Although it was originally released by Paramount, it was never copyrighted which is why this title is now in the public domain.

Celebrity/pop cultural references: Zsa Zsa Gabor, Humphrey Bogart, Johnny Weissmuller's Tarzan, and the Academy Awards.

Hope makes an obscure joke about the Chicago musicians union. He shows Crosby his snake-charmer instrument and says, "Hey, I've been playing this flute all night. Have to clear it with Petrillo." Petrillo was James Petrillo, the heavy-handed president of the Chicago Musician's Union.

In her 1980 autobiography, "My Side of the Road," (co-written with Dick McInnes), Dorothy Lamour relates how disappointed she was at not being asked to sing on the Decca album which re-created the film score. In Miss Lamour's place, the label recruited an artist under contract, Peggy Lee, to croon the sultry "Moonflowers" and then go upbeat with Bing Crosby and Bob Hope and on "The Merry-Go-Runaround" (both songs having music by Jimmy Van Heusen, lyrics by Johnny Burke).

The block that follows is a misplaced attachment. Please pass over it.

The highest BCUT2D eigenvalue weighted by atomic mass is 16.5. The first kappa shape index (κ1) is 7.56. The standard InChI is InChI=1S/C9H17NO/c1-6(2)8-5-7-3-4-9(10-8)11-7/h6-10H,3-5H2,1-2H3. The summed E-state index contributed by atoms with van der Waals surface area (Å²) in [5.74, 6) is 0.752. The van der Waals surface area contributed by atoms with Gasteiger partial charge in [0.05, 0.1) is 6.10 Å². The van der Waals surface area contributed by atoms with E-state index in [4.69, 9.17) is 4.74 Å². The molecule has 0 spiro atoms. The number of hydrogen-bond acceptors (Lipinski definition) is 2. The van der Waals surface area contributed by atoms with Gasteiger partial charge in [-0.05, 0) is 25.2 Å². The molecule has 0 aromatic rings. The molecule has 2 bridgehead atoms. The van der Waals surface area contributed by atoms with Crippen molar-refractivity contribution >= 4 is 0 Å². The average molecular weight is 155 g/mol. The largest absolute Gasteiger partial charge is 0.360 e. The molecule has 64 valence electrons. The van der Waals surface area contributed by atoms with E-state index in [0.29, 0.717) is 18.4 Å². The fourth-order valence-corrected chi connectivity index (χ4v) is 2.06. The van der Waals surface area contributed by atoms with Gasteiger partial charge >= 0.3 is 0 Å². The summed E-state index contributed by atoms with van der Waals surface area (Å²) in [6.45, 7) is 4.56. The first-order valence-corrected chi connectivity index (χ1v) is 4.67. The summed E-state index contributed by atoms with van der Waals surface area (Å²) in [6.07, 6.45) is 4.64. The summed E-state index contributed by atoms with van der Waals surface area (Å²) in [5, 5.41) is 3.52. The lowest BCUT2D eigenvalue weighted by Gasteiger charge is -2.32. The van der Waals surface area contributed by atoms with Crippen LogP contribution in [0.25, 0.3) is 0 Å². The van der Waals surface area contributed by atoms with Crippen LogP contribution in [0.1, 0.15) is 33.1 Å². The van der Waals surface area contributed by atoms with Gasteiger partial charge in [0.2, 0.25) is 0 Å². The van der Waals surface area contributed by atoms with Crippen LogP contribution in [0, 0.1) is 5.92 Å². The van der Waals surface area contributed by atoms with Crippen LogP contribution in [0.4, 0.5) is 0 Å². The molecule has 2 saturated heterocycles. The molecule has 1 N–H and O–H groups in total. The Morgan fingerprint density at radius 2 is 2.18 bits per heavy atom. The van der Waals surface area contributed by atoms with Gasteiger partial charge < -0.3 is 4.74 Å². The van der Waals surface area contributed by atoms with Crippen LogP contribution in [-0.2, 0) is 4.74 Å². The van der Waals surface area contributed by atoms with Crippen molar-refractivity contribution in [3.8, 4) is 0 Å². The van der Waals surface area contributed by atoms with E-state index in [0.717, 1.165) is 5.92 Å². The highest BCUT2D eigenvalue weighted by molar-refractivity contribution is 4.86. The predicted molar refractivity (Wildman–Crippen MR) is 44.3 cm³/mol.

In the movie, Bing Crosby makes reference to the Pittsburgh Pirates, which he was a minority owner of, and Bob Hope makes reference to the Cleveland Indians, which he was a minority owner of.

The sixth of the seven Bob Hope, Bing Crosby and Dorothy Lamour "Road" films.

This was the only "Road" picture of the seven to be photographed in Technicolor. Ten years later, the British-made "Hong Kong" finale would revert to black and white.